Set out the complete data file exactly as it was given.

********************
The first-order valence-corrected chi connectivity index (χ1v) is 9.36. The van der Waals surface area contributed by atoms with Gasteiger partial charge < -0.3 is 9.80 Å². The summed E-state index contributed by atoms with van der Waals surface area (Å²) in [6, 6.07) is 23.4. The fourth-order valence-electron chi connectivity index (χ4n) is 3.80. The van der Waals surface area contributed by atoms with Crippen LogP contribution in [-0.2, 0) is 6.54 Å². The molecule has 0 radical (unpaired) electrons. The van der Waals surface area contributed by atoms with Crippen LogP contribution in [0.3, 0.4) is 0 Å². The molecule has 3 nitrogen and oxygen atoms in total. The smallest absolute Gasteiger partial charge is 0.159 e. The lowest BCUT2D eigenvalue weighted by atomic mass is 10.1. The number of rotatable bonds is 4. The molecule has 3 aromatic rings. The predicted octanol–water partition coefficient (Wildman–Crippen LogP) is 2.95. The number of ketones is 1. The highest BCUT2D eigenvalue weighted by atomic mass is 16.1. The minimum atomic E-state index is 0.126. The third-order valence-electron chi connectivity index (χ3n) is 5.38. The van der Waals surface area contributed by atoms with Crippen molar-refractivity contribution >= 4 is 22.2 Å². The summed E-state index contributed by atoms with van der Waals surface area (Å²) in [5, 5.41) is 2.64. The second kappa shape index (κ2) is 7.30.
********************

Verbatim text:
The first-order valence-corrected chi connectivity index (χ1v) is 9.36. The van der Waals surface area contributed by atoms with Gasteiger partial charge < -0.3 is 9.80 Å². The summed E-state index contributed by atoms with van der Waals surface area (Å²) in [6, 6.07) is 23.4. The fourth-order valence-electron chi connectivity index (χ4n) is 3.80. The van der Waals surface area contributed by atoms with Crippen LogP contribution in [-0.2, 0) is 6.54 Å². The molecule has 0 radical (unpaired) electrons. The van der Waals surface area contributed by atoms with Crippen LogP contribution in [0.3, 0.4) is 0 Å². The molecule has 3 nitrogen and oxygen atoms in total. The smallest absolute Gasteiger partial charge is 0.159 e. The lowest BCUT2D eigenvalue weighted by atomic mass is 10.1. The number of rotatable bonds is 4. The molecule has 3 aromatic rings. The predicted octanol–water partition coefficient (Wildman–Crippen LogP) is 2.95. The number of ketones is 1. The highest BCUT2D eigenvalue weighted by atomic mass is 16.1. The minimum atomic E-state index is 0.126. The third-order valence-electron chi connectivity index (χ3n) is 5.38. The van der Waals surface area contributed by atoms with Crippen molar-refractivity contribution >= 4 is 22.2 Å². The summed E-state index contributed by atoms with van der Waals surface area (Å²) in [5, 5.41) is 2.64. The second kappa shape index (κ2) is 7.30.